Some Limitations

Here’s some limitations prsented from the opinion:

Like most rights, the Second Amendment right is not unlimited.  It is not a right to keep and carry any weapon whatsoever in any manner whatsoever and for whatever purpose: For example, concealed weapons prohibitions have been upheld under the Amendment or state analogues. The Court’s opinion should not be taken to cast doubt on longstanding prohibitions on the possession of firearms by felons and the mentally ill, or laws forbidding the carrying of firearms in sensitive places such as schools and government buildings, or laws imposing conditions and qualifications on the commercial sale of arms. Miller’s holding that the sorts of weapons protected are those “in common use at the time” finds support in the historical tradition of prohibiting the carrying of dangerous and unusual weapons.

Interesting.  Perhaps The Court will be willing to entertain open carry being constitutionally protected, while concealed carry remains something that may be licensed by the state.  But can it be outright prohibited?   Doesn’t seem to get into that.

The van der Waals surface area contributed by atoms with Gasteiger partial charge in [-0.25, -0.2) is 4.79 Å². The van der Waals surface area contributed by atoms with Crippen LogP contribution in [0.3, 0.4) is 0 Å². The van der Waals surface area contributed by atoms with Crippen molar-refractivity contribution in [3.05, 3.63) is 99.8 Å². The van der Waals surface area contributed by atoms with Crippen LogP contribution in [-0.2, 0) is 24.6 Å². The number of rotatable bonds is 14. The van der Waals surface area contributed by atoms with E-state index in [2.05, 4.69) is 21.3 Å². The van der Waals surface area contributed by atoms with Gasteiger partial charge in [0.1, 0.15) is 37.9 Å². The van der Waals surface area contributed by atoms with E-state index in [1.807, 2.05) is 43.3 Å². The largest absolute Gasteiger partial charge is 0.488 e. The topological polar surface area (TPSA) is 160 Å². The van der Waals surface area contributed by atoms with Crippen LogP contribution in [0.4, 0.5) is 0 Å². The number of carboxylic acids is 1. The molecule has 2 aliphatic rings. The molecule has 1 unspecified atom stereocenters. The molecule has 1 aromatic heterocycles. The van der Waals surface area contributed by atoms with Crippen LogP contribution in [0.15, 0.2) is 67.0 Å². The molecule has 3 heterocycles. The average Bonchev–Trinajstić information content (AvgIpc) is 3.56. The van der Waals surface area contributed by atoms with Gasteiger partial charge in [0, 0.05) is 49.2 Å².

6 thoughts on “Some Limitations”

  1. “So, this begs the question…are MGs and SBRs “dangerous and unusual weapons”

    – Well they’re only “unusual” BECAUSE of government restriction of them. They would be normal and “in common use” if not for 70+ years of NFA restrictions.

  2. I think we’re wide open to an argument that the only reason MGs and SBRs aren’t in “common use” is that they’ve been heavily restricted. If they weren’t I know lots of folks who would have purchased a select-fire M-4/M-16 instead of a semi-auto AR-15. My read is that Scalia wasn’t about to come right out and say MGs are ok, but he didn’t slam the door either. There’s an opening for an argument to be made.

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